Some very good news on the international front, as the UK Guardian reports today:
During a hastily convened breakfast meeting in Singapore, the US president supported a Danish plan to salvage something from the moribund negotiations by aiming for a broad political agreement and postponing contentious decisions on emissions targets, financing and technology transfer….
The deferral plan was outlined to 19 leaders, including Obama and Chinese president Hu Jintao, who were in Singapore for a summit of the Asia-Pacific Economic Cooperation forum.
“Given the time factor and the situation of individual countries we must, in the coming weeks, focus on what is possible and not let ourselves be distracted by what is not possible,” the Danish prime minister, Lars Lokke Rasmussen, told the leaders after flying in overnight for the unscheduled discussion. “The Copenhagen agreement should finally mandate continued legal negotiations and set a deadline for their conclusion.”
… This would give breathing space for the US Senate to pass carbon-capping legislation, allowing the Obama administration to bring a 2020 target and financing pledges to the table at a UN climate meeting in Mexico or Germany in mid-2010.
This is no big surprise to CP readers or anyone who follows international negotiations or domestic politics. For 8 years, U.S. negotiations were run by hard-core anti-scientific conservatives, who not only blocked any domestic action and opposed any international deal — but the Cheney-Bush negotiators actually actively worked to undermine the efforts of other countries to develop a follow on to the Kyoto Protocol.
It was never possible that team Obama — in just a few months — could undo that and simultaneously develop a final international deal and pass bipartisan U.S. climate legislation — a very slow process, given the experience with our last major domestic clean air bill, the 1990 Clean Air Act Amendments.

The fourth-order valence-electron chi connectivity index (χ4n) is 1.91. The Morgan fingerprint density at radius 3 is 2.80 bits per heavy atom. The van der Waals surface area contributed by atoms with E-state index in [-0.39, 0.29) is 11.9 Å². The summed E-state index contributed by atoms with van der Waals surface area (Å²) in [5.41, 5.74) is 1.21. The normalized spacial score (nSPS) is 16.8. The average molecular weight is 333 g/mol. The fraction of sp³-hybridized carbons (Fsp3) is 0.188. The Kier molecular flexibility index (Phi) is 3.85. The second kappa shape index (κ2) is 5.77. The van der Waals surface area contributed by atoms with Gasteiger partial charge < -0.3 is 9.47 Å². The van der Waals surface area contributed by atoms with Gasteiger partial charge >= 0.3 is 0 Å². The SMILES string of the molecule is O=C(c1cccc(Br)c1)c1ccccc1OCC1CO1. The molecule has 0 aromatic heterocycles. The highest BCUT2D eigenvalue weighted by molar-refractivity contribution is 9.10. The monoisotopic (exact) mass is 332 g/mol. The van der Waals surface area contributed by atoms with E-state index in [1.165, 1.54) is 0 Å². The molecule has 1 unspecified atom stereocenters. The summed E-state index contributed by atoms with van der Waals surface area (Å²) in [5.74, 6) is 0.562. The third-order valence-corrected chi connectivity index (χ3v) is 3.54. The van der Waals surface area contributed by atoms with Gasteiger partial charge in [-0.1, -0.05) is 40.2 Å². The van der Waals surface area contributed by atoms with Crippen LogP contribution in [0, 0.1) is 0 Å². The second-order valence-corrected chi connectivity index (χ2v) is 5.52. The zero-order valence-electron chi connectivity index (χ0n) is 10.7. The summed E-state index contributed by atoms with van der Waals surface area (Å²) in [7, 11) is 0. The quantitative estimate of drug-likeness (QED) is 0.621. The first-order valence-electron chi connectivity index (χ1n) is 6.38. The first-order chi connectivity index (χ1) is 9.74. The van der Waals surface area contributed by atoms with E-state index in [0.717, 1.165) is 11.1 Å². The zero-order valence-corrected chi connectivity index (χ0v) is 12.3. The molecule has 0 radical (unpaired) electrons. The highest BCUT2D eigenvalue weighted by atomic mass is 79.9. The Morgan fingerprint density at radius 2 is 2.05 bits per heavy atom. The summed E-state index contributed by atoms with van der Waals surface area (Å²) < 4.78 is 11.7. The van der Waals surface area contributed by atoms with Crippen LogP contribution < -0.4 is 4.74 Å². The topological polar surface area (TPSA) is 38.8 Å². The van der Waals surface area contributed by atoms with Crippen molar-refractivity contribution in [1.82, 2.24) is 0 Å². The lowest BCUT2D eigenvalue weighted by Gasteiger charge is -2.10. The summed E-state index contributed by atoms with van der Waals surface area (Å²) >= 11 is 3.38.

As the NYT’s Revkin blogs this morning, “Many seasoned participants in nearly two decades of treaty negotiations aimed at blunting global warming had predicted this outcome.”
The new plan for Copenhagen makes the prospects for a successful international deal far more likely — and at the same time increases the chance for Senate passage of the bipartisan climate and clean energy bill that Lindsey Graham (R-SC) and John Kerry (D-MA) and Sen Lieberman (I-CT) are negotiating with the White House. The NYT print story reports:
“There was an assessment by the leaders that it is unrealistic to expect a full internationally, legally binding agreement could be negotiated between now and Copenhagen, which starts in 22 days,” said Michael Froman, the deputy national security adviser for international economic affairs. “I don’t think the negotiations have proceeded in such a way that any of the leaders thought it was likely that we were going to achieve a final agreement in Copenhagen, and yet thought that it was important that Copenhagen be an important step forward, including with operational impact.”
Indeed, had leaders gone into Copenhagen without this recognition of the obvious and let the whole effort collapse under the weight of unrealistic expectations, that would have been all-but-fatal to the domestic bipartisan climate bill.
Now it will be obvious when the Senate takes up the bill up in the winter that the rest of the world is prepared to act — that every major country in the world has come to the table with serious targets and/or serious commitments to change their greenhouse gas emissions trajectories. Every country but ours, that is.
The few key swing Senators will understand that they are the only ones who stand in the way of strong US leadership in the vital job-creating clean energy industries and stand in the way of this crucial opportunity the world now has to preserve a livable climate through an international deal. Their role in history will be defined by this one vote. And, yes, I do think that matters to people like Dick Lugar (R-IN) and perhaps even John McCain (R-AZ).
UPDATE: One can expect those who have long opposed serious action on climate change to trumpet this good news as bad news. The WSJ, for instance, writes, “International efforts to combat climate change took a significant blow when the leaders of the APEC forum conceded a binding international treaty won’t be reached when the U.N. convenes in Copenhagen in three weeks.” What do you expect from a paper that has long trumpeted disinformation on climate science and the economic impacts of climate action? Yes, this was a “news” story, but consider this line from the story: “The election of Obama, a believer in strict limits on greenhouse gas emissions, had raised hopes among environmentalists that Copenhagen would produce a tough, binding treaty to follow the Kyoto accords of 1997.” Notice how Obama is framed not as someone who believes in climate science, but merely in regulations. And again, notice how for the WSJ, the only people who care about those regulations are “environmentalists” rather than, say, all of humanity or even those who understand the climate science laid out by the IPCC that sets the basis for international climate agreements.